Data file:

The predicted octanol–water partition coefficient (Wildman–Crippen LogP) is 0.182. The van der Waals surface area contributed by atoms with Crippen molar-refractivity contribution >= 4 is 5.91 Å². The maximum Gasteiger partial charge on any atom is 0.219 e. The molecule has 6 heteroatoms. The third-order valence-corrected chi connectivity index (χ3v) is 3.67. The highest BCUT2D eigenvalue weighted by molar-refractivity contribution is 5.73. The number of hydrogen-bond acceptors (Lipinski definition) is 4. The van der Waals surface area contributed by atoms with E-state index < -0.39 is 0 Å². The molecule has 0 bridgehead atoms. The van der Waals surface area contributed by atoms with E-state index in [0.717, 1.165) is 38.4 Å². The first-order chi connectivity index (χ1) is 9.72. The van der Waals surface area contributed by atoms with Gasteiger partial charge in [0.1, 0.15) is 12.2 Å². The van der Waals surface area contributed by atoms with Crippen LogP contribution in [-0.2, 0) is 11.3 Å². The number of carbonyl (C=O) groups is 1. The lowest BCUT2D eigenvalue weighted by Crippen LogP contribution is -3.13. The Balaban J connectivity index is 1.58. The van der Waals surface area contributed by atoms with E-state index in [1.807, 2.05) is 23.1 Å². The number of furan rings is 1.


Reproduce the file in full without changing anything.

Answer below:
The predicted octanol–water partition coefficient (Wildman–Crippen LogP) is 0.182. The van der Waals surface area contributed by atoms with Crippen molar-refractivity contribution >= 4 is 5.91 Å². The maximum Gasteiger partial charge on any atom is 0.219 e. The molecule has 6 heteroatoms. The third-order valence-corrected chi connectivity index (χ3v) is 3.67. The highest BCUT2D eigenvalue weighted by molar-refractivity contribution is 5.73. The number of hydrogen-bond acceptors (Lipinski definition) is 4. The van der Waals surface area contributed by atoms with E-state index < -0.39 is 0 Å². The molecule has 0 bridgehead atoms. The van der Waals surface area contributed by atoms with E-state index in [0.717, 1.165) is 38.4 Å². The first-order chi connectivity index (χ1) is 9.72. The van der Waals surface area contributed by atoms with Gasteiger partial charge in [0.1, 0.15) is 12.2 Å². The van der Waals surface area contributed by atoms with Crippen LogP contribution in [-0.2, 0) is 11.3 Å². The number of carbonyl (C=O) groups is 1. The lowest BCUT2D eigenvalue weighted by Crippen LogP contribution is -3.13. The Balaban J connectivity index is 1.58. The van der Waals surface area contributed by atoms with E-state index in [1.807, 2.05) is 23.1 Å². The number of furan rings is 1.